The Title Of A book by John Gierach
By Roger Ewing
Part sport and part art, with a little Zen wisdom thrown in, fly- fishing imitates life, and is a good allegory for business. In his well-read book, Sex Death and Fly Fishing, Gierach shares insights on mayflies, men, fishing, love, and the meaning, or lack thereof, of life.
When I visit Rick’s Sporting Goods in Mammoth Lakes, I am in awe of the quantity and variety of gear that is available to satisfy my fishing addiction. Everything I crave is here. I see a staggering array of colorful flys with names that a nail polish marketer would envy. There are floating lines, sinking and tapered lines, weighted tippet, forceps, waders, float tubes, knot tying tools, and beautifully crafted willowy fly rods. This, I think to myself, must be heaven.
The businessman in me makes the B2B connection to fly-fishing. I have determined there are three important similarities between fly-fishing and marketing that the careful fly fisherman and the enterprising marketer should consider.
Choosing The Correct Fly
Fly fishermen never refer to the fly, a small bit of steal, feathers and thread, as bait. This would be a sacrilege. Likewise, in business it’s best to avoid the temptation to offer “bait and switch” strategies. Success in business, as in fishing, requires that we be real, genuine and always truthful.
Marketing efforts are best described as initiatives. We research our target market and manage our product to ensure that we have created a strategy that will likely succeed. When fishing, I like to nymph the stream. Using a small net to collect insects at various levels of the stream, I match the insects I find with a fly from my fly box, dramatically increasing my chances of success.
In business as in fly-fishing, the correct product for the correct audience is a sure fire recipe for success.
Fly-fishing appeals to me because it is esoteric and provides a level of intellectual stimulation that I find very satisfying. Trout on the other hand are much more pragmatic. They are attracted to my fly because it is mealtime in the stream. It’s a sort of dance.
The perfect cast will present my fly in such a manner that it will not occur to the trout that this is not a swimming Callibaetis, or a floating Caddis about to dry it’s wings and lift off the surface of the water.
Similarly, marketing pieces must be compelling, memorable and eye-catching. Will my message be framed in the correct context and arrive at just the right moment to cause the client to react in the desired frame of mind?
For example, my goal is to deliver direct mail that has a valuable and worthy message. I want my print ads to resonate with the reader and cause them to think about themselves in a way that is in concert with their lives and my product. I have found that basic human needs and desires are the best means of getting a buyers attention. The more exciting the better. Sex, as Madison Avenue reminds us, sells.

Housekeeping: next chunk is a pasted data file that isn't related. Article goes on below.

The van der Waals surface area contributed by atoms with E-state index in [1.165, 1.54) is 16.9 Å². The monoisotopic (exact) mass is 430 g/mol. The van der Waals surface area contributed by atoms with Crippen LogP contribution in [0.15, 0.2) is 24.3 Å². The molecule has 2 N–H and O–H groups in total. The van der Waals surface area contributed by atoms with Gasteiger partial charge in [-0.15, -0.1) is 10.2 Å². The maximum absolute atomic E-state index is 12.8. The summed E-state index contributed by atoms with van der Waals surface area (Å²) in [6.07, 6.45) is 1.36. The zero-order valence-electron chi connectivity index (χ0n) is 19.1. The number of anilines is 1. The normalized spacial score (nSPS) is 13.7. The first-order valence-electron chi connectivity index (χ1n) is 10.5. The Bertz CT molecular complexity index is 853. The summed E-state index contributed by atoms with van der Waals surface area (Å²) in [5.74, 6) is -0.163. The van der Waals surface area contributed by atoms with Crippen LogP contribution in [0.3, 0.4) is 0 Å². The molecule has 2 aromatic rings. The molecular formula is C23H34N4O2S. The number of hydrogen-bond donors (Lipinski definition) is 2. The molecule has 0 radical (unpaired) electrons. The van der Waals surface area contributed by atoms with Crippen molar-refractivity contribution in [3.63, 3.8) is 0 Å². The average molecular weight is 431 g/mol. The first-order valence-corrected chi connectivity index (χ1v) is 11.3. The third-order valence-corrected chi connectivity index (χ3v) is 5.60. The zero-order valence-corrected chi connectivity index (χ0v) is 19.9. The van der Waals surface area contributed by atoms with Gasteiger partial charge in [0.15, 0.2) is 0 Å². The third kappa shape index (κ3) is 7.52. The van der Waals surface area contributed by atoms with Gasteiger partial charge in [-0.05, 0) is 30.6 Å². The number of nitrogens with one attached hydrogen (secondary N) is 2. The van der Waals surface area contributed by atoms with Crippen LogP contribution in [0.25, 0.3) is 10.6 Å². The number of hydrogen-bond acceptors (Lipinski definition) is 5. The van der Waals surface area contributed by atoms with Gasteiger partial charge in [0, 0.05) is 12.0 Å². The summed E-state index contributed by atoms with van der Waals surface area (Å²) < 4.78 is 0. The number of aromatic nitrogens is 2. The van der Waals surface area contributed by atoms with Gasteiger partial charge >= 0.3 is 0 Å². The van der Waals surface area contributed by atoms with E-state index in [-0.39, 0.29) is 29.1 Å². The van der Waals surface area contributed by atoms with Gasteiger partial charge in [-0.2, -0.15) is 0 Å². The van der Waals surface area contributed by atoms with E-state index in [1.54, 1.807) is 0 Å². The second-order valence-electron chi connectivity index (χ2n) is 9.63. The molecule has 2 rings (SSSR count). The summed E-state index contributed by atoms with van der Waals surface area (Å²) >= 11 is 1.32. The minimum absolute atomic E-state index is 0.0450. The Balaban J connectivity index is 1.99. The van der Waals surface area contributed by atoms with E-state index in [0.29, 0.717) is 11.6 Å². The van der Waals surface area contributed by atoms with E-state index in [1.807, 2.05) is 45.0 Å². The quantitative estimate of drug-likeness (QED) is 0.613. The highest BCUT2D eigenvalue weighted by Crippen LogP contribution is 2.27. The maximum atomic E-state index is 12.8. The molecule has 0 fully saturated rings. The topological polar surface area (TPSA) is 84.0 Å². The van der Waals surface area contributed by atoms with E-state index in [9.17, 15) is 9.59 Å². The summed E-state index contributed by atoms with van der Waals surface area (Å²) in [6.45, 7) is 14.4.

Fly Line Management
Once the trout has taken the fly, the way I manage the fly line becomes very important. All the gear, preparation and careful planning in the world will not result in landing a beautiful trout unless I keep my wits about me. The line must not have too much slack, but it must not be too taut either. I literally fish with my hands, feeling the trout’s energy in the rod and the line.
I’m careful not to tire the trout to exhaustion. It is important to me that I keep this trout alive in the stream to help maintain the precious fish population. A barb-less hook, a gentle net and underwater handling will ensure the fish swims away healthy. For me, releasing the trout is the most exhilarating part of the fly fishing experience.
In the world of business the analogy of fly line management is obvious. Managing the client relationship is the most critical aspect of ensuring that our clients provide us with quality referrals and then return to us for service in the years to come.
There is a fine line between appearing to be a stalker in a business relationship and actually being available when we are really needed. Staying in touch, and keeping our clients informed will make our clients feel valued and make us look professional. Accurate, quality information is important to our clients, and to us, if we want to make sure the net is filled at the end of the business day.
Creating a mutually positive end result for both parties is the active goal of any fly fisherman or entrepreneur. Whether you are finalizing a winning marketing strategy or wading in a trout stream, remember these simple rules. Choose the right fly, make the best presentation and manage your fly line well.
The Zen part? We’ll leave that to John Gierach and the trout.